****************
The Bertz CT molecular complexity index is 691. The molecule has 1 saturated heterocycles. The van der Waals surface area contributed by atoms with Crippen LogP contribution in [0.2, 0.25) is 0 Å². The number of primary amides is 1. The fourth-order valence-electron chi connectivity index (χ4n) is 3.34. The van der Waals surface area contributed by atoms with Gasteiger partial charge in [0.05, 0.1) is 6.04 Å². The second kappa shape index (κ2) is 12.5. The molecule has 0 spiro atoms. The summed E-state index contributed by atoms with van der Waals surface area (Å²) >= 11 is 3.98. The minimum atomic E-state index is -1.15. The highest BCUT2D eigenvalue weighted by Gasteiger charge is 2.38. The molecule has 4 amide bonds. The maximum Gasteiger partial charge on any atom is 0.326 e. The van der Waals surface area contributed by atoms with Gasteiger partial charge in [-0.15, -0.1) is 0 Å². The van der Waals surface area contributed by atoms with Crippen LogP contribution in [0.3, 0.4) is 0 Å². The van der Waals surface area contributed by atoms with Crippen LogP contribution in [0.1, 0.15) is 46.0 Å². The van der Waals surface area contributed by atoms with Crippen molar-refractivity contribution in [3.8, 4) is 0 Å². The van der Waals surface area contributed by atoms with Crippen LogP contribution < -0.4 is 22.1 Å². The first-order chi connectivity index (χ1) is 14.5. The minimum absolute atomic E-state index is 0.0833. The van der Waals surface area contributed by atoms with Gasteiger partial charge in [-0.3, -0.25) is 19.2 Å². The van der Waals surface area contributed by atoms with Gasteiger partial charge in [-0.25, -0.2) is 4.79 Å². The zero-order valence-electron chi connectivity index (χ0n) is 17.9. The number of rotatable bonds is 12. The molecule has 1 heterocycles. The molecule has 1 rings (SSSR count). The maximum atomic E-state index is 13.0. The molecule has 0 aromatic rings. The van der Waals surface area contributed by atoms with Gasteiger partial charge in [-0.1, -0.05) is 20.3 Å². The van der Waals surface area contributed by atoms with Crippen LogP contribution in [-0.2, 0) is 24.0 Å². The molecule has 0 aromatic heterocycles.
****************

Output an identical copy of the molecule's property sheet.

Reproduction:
The Bertz CT molecular complexity index is 691. The molecule has 1 saturated heterocycles. The van der Waals surface area contributed by atoms with Crippen LogP contribution in [0.2, 0.25) is 0 Å². The number of primary amides is 1. The fourth-order valence-electron chi connectivity index (χ4n) is 3.34. The van der Waals surface area contributed by atoms with Gasteiger partial charge in [0.05, 0.1) is 6.04 Å². The second kappa shape index (κ2) is 12.5. The molecule has 0 spiro atoms. The summed E-state index contributed by atoms with van der Waals surface area (Å²) >= 11 is 3.98. The minimum atomic E-state index is -1.15. The highest BCUT2D eigenvalue weighted by Gasteiger charge is 2.38. The molecule has 4 amide bonds. The maximum Gasteiger partial charge on any atom is 0.326 e. The van der Waals surface area contributed by atoms with Gasteiger partial charge in [-0.15, -0.1) is 0 Å². The van der Waals surface area contributed by atoms with Crippen LogP contribution in [0.3, 0.4) is 0 Å². The van der Waals surface area contributed by atoms with Crippen LogP contribution in [0.1, 0.15) is 46.0 Å². The van der Waals surface area contributed by atoms with Crippen molar-refractivity contribution in [3.8, 4) is 0 Å². The van der Waals surface area contributed by atoms with Crippen LogP contribution < -0.4 is 22.1 Å². The first-order chi connectivity index (χ1) is 14.5. The minimum absolute atomic E-state index is 0.0833. The van der Waals surface area contributed by atoms with Gasteiger partial charge in [-0.3, -0.25) is 19.2 Å². The van der Waals surface area contributed by atoms with Gasteiger partial charge in [-0.25, -0.2) is 4.79 Å². The zero-order valence-electron chi connectivity index (χ0n) is 17.9. The number of rotatable bonds is 12. The molecule has 1 heterocycles. The molecule has 1 rings (SSSR count). The maximum atomic E-state index is 13.0. The molecule has 0 aromatic rings. The van der Waals surface area contributed by atoms with Gasteiger partial charge in [-0.1, -0.05) is 20.3 Å². The van der Waals surface area contributed by atoms with Crippen LogP contribution in [-0.2, 0) is 24.0 Å². The molecule has 0 aromatic heterocycles.